What is PRIME?

PRIME is a European consortium of research institutes, medical centres, companies, and societal stakeholders that is funded through an EU Horizon 2020 grant. From 2020 – 2024, PRIME will aim to unravel the insulin-dependent mechanisms that underly both somatic conditions (i.e. type 2 diabetes, obesity, metabolic syndrome) and brain disorders (i.e. Alzheimer’s disease, obsessive-compulsive disorder, autism spectrum disorders). Until now, very little attention has been paid to the role of insulin signaling in brain disorders, and the overlap (or ‘multimorbidity’) with somatic conditions.

Therefore, through PRIME, we aim to develop tools for improved diagnosis, clinical care and prevention of insulin-related lifespan multimorbidity.

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18 September 2023

Experiences of a summer secondment in Heidelberg

View over Heidelberg
Sunset seen from the 5th floor of the Human Genetics Institute

PhD student Katalin Vince from Semmelweis University, Budapest, spent two months this summer at the lab of PRIME partner dr. Simone Berkel in Heidelberg. In this blog she shares her experiences.

This year, I had the opportunity to visit the Department of Human Genetics at the University of Heidelberg. We’ve been working in collaboration with Simone Berkel and her team for several years in the framework of the PRIME project. Now, we finally had the opportunity to work together in person. I spent two months in Heidelberg, during which time I got to know new methods, and we had the chance to share our daily experiences and small technical skills that we would not have been able to do online. It became clear to me that it is a fundamental priority at the institute to always have the time and space to discuss both scientific and technical questions that arise. This was useful both for my personal professional development and for the project.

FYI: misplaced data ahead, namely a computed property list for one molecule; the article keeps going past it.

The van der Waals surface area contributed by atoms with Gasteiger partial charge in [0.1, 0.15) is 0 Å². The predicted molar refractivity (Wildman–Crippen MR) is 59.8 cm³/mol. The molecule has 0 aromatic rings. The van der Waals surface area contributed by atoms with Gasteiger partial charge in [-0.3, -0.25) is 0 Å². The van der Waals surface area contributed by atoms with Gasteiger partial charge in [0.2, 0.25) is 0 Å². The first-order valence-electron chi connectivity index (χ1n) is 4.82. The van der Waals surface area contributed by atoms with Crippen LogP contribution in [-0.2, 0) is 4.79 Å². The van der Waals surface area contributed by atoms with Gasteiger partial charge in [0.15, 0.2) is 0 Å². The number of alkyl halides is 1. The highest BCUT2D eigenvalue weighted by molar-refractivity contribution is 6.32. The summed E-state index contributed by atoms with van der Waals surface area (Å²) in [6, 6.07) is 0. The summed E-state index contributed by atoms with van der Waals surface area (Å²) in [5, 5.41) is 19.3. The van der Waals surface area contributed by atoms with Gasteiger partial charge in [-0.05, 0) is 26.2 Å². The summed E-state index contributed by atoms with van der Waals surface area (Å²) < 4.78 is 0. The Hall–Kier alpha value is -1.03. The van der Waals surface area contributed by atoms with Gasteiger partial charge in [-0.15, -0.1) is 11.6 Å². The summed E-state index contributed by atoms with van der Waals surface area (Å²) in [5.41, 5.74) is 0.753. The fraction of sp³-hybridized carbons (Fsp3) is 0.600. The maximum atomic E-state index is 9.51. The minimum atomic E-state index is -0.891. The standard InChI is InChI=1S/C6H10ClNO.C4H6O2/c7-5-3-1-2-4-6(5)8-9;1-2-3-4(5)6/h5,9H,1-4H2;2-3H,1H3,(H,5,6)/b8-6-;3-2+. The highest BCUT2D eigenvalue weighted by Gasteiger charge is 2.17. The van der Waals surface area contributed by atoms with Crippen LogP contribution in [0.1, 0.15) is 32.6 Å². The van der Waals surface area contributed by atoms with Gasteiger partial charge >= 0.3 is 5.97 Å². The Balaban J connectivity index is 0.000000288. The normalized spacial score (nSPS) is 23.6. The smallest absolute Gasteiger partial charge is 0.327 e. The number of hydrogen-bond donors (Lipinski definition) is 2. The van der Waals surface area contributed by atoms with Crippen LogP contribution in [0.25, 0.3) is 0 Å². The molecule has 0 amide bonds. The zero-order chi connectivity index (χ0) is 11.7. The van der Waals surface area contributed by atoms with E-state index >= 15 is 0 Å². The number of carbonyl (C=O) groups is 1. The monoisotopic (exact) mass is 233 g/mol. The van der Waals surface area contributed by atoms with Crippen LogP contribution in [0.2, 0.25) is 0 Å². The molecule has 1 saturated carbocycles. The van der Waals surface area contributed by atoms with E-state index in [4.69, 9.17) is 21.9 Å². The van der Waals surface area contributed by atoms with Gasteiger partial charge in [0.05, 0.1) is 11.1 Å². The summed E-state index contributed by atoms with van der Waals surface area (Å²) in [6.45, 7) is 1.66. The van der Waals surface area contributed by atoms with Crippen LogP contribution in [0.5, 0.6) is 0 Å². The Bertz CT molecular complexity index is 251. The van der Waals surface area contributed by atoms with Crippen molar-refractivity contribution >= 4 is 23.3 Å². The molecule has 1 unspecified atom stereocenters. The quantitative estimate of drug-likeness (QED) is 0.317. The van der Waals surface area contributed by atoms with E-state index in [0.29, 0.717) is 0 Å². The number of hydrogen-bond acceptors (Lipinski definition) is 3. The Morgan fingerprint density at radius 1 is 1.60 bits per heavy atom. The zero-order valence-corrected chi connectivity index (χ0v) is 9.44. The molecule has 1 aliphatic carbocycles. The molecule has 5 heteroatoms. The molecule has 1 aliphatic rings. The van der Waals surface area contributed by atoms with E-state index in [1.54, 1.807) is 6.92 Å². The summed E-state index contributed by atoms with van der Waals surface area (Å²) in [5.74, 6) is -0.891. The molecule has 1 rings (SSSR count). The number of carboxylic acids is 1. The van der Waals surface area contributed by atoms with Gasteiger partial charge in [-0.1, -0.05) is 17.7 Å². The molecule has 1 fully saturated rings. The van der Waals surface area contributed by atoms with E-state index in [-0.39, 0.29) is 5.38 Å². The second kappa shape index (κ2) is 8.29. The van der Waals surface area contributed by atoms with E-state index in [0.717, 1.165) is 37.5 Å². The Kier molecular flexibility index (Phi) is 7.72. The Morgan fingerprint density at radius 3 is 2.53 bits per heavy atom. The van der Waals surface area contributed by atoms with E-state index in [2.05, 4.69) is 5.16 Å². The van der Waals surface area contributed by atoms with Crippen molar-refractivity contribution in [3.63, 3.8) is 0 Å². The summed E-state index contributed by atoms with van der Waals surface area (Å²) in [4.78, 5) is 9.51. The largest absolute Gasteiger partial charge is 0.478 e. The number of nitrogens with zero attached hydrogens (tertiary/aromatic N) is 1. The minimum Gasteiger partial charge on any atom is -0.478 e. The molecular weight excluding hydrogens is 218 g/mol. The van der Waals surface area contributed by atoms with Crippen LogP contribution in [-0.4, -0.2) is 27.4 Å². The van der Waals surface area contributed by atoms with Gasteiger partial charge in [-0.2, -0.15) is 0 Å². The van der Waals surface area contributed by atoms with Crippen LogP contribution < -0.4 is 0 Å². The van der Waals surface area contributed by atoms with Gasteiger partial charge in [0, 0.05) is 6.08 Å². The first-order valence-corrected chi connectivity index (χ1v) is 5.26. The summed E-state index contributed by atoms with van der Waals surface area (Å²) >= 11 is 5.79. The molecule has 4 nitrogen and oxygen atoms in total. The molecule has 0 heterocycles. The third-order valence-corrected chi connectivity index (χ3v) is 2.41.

The work was fascinating from the first day when I started working with KCNQ1 heterozygous KO iPSCs. On the one hand, I generated neuronal progenitors using a method I had used before. The resulting cell lines can be used for functional studies and later differentiated in a neuronal direction. At the same time, I had the opportunity to work with another differentiation method using small molecules; this protocol made it possible to generate postmitotic neurons in 16 days. During this part of my work, I also performed a series of functional measurements to monitor neurite outgrowth using the Incucyte system. I was very fortunate because I had the opportunity to join the institute meetings, where not only did the individual students present their progress, but there was also time and space to discuss questions that arose during the work. These discussions were always very inspiring and valuable. Lab life was well organized, people from different disciplines knew each other well, and communication between team members and groups was excellent. The atmosphere was amicable and welcoming, with many foreign exchange students. Last but not least, it was a wonderful experience to be in Heidelberg, a city not only famous as a European research center but also worth a visit for its historical monuments.

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